Thursday, May 31, 2012

The Fantastic in the Fine Arts: William Pye's Charybdis

In Greek mythology, Charybdis is a sea monster who hindered travelers in the Mediterranean Sea, including Odysseus in Homer's The Odyssey.  Some versions of the story depict Charybdis as a beautiful siren, while others describe her as a whirlpool that exists on one side of the Strait of Messina.

This is the mythology that William Pye drew from when he created his water sculpture entitled Charybdis--a sculpture that is located in front of Seaham Hall in northern England.  The sculpture is a giant whirlpool, which seems to stand on its own without anything holding it up.

Here's a video of the sculpture in action:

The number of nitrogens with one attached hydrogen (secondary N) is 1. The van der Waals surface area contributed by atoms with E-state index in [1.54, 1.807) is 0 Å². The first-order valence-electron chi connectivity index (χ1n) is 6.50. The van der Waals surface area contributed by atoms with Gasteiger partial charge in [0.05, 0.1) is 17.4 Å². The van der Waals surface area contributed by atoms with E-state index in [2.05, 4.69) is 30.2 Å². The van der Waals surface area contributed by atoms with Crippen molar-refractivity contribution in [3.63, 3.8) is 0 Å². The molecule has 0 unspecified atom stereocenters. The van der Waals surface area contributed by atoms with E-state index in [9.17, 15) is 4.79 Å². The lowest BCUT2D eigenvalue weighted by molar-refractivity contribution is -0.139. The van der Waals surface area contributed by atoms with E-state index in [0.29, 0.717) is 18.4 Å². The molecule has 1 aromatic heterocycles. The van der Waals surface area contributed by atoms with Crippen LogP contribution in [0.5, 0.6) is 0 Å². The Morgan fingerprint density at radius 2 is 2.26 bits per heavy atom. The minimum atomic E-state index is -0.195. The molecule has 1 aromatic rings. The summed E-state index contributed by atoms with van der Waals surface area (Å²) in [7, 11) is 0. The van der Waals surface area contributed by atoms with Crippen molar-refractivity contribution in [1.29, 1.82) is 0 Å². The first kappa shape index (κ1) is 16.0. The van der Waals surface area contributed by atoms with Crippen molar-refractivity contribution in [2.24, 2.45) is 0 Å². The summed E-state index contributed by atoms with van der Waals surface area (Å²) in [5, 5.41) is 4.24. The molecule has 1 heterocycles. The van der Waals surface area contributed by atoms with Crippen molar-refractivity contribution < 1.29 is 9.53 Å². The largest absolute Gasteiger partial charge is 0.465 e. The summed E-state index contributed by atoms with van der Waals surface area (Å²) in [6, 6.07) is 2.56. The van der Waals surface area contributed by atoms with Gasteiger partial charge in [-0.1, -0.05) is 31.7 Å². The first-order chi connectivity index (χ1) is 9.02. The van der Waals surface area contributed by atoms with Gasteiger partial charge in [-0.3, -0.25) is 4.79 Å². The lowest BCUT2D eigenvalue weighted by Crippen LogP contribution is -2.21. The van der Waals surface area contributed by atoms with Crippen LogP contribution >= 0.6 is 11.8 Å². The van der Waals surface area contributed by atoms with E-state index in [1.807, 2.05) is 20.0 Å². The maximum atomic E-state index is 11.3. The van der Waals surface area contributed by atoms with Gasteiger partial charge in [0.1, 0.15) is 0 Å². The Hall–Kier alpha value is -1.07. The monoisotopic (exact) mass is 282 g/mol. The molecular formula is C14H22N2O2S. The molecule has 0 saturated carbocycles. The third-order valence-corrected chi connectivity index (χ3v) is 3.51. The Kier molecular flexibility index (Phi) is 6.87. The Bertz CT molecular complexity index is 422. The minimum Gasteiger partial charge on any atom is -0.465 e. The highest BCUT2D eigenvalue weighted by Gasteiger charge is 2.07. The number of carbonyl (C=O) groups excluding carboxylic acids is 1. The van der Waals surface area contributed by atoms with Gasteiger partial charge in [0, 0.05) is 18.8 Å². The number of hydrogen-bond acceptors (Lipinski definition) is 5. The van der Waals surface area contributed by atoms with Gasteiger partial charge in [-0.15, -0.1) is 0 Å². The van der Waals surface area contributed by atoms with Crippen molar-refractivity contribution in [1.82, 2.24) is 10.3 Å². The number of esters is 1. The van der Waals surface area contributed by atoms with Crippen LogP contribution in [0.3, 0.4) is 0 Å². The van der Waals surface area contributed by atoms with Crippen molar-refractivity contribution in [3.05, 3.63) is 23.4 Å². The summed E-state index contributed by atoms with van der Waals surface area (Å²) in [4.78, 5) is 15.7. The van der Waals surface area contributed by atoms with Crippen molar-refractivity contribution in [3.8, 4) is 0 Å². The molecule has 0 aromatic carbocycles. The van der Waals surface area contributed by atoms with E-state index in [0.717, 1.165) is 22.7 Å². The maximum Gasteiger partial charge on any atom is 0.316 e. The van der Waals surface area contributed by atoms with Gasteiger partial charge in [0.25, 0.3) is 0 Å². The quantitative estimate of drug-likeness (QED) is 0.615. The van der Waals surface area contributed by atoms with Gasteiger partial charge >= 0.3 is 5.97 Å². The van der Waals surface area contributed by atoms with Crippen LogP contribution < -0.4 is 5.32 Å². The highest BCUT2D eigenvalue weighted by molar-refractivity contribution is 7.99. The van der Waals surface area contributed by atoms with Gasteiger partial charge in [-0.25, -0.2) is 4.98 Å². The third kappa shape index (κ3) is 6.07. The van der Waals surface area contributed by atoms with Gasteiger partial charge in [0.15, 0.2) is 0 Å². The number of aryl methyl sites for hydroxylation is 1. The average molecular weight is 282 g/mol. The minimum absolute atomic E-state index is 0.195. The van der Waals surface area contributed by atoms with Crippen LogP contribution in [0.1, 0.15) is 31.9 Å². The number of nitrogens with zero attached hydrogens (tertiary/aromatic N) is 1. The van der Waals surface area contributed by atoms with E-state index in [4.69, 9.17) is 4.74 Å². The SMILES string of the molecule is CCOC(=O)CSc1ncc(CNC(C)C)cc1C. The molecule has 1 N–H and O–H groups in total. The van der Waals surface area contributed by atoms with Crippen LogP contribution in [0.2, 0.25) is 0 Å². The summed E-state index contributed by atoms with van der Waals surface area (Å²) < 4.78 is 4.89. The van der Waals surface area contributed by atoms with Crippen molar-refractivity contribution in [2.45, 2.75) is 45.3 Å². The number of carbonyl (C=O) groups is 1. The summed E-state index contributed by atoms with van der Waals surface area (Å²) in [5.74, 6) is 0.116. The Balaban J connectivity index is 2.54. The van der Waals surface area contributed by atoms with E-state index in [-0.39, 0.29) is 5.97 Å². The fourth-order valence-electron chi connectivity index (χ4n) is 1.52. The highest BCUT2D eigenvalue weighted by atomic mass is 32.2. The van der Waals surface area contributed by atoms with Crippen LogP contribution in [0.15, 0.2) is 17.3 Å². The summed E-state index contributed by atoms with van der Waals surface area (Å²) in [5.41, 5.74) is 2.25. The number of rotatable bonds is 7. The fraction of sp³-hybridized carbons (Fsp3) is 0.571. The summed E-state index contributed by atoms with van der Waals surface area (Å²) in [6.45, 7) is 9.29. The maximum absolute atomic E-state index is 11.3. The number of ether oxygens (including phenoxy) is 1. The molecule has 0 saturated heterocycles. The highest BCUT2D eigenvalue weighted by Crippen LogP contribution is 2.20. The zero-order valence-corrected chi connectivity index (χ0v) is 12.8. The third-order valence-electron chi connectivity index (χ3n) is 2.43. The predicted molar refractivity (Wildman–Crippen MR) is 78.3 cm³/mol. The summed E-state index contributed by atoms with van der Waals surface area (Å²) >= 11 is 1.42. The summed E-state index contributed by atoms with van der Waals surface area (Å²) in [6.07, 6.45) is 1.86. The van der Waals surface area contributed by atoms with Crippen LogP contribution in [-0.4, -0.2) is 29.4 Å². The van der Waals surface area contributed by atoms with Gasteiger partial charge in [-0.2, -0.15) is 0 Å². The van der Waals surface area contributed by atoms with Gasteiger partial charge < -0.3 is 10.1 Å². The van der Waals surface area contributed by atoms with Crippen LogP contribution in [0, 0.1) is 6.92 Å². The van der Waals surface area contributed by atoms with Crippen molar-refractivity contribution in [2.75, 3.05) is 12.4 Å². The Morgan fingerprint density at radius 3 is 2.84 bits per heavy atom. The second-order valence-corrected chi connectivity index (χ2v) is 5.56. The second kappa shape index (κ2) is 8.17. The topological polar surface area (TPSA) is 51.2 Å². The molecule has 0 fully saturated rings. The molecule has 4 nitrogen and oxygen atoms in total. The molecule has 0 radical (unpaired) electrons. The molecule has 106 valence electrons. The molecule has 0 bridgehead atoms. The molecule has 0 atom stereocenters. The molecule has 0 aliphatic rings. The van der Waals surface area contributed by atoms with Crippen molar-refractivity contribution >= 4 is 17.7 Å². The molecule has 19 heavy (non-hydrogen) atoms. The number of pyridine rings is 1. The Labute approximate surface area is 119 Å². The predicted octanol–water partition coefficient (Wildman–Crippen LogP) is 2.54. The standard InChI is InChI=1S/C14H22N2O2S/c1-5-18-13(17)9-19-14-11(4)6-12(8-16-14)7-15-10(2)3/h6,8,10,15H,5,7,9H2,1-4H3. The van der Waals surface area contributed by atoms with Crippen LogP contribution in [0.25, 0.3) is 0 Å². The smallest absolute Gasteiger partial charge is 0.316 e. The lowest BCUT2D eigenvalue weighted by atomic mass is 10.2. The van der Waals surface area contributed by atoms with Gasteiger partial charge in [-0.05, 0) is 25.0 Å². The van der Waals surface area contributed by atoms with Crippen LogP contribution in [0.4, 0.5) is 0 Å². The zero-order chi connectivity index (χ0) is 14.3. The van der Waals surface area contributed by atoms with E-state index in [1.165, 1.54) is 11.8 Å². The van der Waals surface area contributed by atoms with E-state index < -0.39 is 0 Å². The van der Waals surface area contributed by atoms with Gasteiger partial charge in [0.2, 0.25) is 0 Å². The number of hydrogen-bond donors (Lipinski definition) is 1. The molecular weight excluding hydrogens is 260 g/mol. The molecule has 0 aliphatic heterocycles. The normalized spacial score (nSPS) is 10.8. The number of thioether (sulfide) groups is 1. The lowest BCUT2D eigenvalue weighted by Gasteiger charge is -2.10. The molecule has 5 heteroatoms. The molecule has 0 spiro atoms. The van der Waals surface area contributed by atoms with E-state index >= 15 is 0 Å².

Not only does the sculpture draw from mythological sources, but it also appears fantastic in nature--the clear acrylic polymer that Pye used to create the sides of the vortex is nearly invisible, making the whirlpool appear to be freestanding.  Here is Pye's website, which explains more about how the sculpture was created; it also has links to Pye's other works, many of which are fascinating as well.  I really enjoy artwork that employs water, and Pye's use of water in much of his work (see also his works at Salisbury Cathedral, Wiltshire, and Bristol) takes one of the most basic elements of everyday life and transforms it into something magical.

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